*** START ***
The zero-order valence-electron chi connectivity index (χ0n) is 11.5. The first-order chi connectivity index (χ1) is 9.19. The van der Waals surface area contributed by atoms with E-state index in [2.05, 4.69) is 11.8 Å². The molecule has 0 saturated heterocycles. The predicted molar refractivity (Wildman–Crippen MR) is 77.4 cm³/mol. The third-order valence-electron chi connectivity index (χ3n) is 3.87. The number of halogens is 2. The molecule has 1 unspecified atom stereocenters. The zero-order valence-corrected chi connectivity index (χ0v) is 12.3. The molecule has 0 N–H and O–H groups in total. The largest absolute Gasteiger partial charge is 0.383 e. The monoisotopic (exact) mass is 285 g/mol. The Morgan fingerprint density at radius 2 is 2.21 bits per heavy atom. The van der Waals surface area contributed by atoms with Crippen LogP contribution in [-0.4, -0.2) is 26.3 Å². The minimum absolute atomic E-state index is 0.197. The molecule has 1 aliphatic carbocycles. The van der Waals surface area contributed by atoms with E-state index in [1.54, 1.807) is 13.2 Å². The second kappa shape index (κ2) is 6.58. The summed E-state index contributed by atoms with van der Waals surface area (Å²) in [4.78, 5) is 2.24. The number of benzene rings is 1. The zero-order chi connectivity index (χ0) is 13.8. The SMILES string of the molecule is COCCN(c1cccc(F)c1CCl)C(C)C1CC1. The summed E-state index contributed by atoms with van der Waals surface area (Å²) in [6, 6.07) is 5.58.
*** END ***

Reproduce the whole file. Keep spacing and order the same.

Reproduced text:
The zero-order valence-electron chi connectivity index (χ0n) is 11.5. The first-order chi connectivity index (χ1) is 9.19. The van der Waals surface area contributed by atoms with E-state index in [2.05, 4.69) is 11.8 Å². The molecule has 0 saturated heterocycles. The predicted molar refractivity (Wildman–Crippen MR) is 77.4 cm³/mol. The third-order valence-electron chi connectivity index (χ3n) is 3.87. The number of halogens is 2. The molecule has 1 unspecified atom stereocenters. The zero-order valence-corrected chi connectivity index (χ0v) is 12.3. The molecule has 0 N–H and O–H groups in total. The largest absolute Gasteiger partial charge is 0.383 e. The monoisotopic (exact) mass is 285 g/mol. The Morgan fingerprint density at radius 2 is 2.21 bits per heavy atom. The van der Waals surface area contributed by atoms with Crippen LogP contribution in [-0.4, -0.2) is 26.3 Å². The minimum absolute atomic E-state index is 0.197. The molecule has 1 aliphatic carbocycles. The van der Waals surface area contributed by atoms with E-state index in [1.54, 1.807) is 13.2 Å². The second kappa shape index (κ2) is 6.58. The summed E-state index contributed by atoms with van der Waals surface area (Å²) in [4.78, 5) is 2.24. The number of benzene rings is 1. The zero-order chi connectivity index (χ0) is 13.8. The SMILES string of the molecule is COCCN(c1cccc(F)c1CCl)C(C)C1CC1. The summed E-state index contributed by atoms with van der Waals surface area (Å²) in [6, 6.07) is 5.58.